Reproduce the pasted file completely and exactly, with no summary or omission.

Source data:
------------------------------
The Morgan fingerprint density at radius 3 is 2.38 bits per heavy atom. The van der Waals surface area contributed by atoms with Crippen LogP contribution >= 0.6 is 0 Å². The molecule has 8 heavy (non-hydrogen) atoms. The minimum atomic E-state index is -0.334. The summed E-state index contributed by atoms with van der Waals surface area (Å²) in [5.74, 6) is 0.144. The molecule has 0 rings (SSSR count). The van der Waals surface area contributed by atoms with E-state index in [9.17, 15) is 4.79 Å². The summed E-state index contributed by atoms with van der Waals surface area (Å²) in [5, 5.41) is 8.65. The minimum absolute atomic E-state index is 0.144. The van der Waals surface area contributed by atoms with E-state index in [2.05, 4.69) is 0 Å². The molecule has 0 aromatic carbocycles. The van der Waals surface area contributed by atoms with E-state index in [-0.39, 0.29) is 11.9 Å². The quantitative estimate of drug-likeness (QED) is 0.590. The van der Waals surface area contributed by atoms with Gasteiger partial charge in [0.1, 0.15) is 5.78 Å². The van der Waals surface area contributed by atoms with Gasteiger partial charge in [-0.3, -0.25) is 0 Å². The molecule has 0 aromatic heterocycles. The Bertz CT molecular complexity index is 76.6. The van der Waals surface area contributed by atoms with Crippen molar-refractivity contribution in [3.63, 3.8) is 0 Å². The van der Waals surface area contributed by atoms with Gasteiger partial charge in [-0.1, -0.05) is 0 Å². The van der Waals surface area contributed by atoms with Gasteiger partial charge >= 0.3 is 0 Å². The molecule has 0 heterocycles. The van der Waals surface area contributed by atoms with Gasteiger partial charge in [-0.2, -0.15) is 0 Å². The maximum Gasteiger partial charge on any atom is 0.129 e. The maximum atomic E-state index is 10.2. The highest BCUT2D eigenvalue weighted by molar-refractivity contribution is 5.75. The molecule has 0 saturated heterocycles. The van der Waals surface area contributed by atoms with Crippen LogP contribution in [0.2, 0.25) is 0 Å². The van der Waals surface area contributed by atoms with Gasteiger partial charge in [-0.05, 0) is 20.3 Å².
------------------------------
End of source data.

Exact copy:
The Morgan fingerprint density at radius 3 is 2.38 bits per heavy atom. The van der Waals surface area contributed by atoms with Crippen LogP contribution >= 0.6 is 0 Å². The molecule has 8 heavy (non-hydrogen) atoms. The minimum atomic E-state index is -0.334. The summed E-state index contributed by atoms with van der Waals surface area (Å²) in [5.74, 6) is 0.144. The molecule has 0 rings (SSSR count). The van der Waals surface area contributed by atoms with E-state index in [9.17, 15) is 4.79 Å². The summed E-state index contributed by atoms with van der Waals surface area (Å²) in [5, 5.41) is 8.65. The minimum absolute atomic E-state index is 0.144. The van der Waals surface area contributed by atoms with E-state index in [2.05, 4.69) is 0 Å². The molecule has 0 aromatic carbocycles. The van der Waals surface area contributed by atoms with E-state index in [-0.39, 0.29) is 11.9 Å². The quantitative estimate of drug-likeness (QED) is 0.590. The van der Waals surface area contributed by atoms with Gasteiger partial charge in [0.1, 0.15) is 5.78 Å². The van der Waals surface area contributed by atoms with Gasteiger partial charge in [-0.3, -0.25) is 0 Å². The molecule has 0 aromatic heterocycles. The Bertz CT molecular complexity index is 76.6. The van der Waals surface area contributed by atoms with Crippen molar-refractivity contribution in [3.63, 3.8) is 0 Å². The van der Waals surface area contributed by atoms with Gasteiger partial charge in [-0.1, -0.05) is 0 Å². The van der Waals surface area contributed by atoms with Gasteiger partial charge >= 0.3 is 0 Å². The molecule has 0 heterocycles. The van der Waals surface area contributed by atoms with Gasteiger partial charge in [-0.2, -0.15) is 0 Å². The maximum Gasteiger partial charge on any atom is 0.129 e. The maximum atomic E-state index is 10.2. The highest BCUT2D eigenvalue weighted by molar-refractivity contribution is 5.75. The molecule has 0 saturated heterocycles. The van der Waals surface area contributed by atoms with Crippen LogP contribution in [0.2, 0.25) is 0 Å². The van der Waals surface area contributed by atoms with Gasteiger partial charge in [-0.05, 0) is 20.3 Å².